ABSTRACT

We present 179 investment professionals with a scenario that manipulates whether a male or female analyst persists in pitching a stock pick after it has been voted down. Respondents evaluate analysts as less promotable when they do not persist, but only if the analyst is female. Results are consistent with categorization theory, which suggests that evaluators rely on stereotypes to interpret unexpected behaviors. In male-dominated settings, the same unexpected behavior may be perceived as evidence of a “lack of fit” in evaluations of women, but nondiagnostic in evaluations of men. Analysis of free-response questions confirm that the unexpected behavior was a predominant focus in performance evaluations of women, but not for men. Semi-structured interviews with 13 senior investment professionals provide additional support for the role of expectations and categorization heuristics on promotion decisions. Our findings shed light on factors that may contribute to the investment industry's “leaky pipeline” for women.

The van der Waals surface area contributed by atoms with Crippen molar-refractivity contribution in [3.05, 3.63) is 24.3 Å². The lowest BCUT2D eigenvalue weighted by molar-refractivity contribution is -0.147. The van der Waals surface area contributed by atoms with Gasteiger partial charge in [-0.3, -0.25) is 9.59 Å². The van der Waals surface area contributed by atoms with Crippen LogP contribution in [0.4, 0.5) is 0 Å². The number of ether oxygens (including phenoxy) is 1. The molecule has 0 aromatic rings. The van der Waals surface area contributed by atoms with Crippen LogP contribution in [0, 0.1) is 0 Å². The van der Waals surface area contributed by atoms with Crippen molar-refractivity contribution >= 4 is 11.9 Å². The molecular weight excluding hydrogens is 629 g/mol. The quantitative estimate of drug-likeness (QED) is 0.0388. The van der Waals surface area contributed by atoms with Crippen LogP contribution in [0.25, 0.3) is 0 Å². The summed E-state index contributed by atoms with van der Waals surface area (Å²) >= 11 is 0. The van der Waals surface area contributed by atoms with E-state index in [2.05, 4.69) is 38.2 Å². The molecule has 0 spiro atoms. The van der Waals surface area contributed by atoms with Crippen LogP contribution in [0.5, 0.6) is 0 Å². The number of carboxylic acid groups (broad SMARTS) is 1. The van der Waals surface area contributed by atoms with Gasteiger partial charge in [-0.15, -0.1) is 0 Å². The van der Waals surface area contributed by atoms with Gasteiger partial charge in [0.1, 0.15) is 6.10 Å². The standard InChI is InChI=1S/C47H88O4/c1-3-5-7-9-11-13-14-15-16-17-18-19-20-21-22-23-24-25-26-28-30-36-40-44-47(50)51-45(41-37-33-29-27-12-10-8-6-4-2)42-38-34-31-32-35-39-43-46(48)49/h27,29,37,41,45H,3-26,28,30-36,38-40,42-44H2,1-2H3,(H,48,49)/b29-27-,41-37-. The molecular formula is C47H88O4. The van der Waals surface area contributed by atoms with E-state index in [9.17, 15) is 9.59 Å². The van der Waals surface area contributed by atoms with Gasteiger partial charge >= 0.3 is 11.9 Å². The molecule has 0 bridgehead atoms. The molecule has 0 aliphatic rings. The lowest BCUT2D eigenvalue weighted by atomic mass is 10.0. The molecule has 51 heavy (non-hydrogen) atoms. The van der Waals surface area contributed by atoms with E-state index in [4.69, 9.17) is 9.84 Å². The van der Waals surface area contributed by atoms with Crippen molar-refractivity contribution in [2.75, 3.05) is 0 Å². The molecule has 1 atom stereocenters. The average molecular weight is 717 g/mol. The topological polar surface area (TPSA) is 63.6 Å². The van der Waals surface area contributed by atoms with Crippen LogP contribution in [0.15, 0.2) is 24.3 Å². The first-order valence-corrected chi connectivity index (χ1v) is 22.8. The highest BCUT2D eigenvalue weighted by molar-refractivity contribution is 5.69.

JEL Classifications: M40; M41; M49; M51.

Data Availability: Contact the authors.

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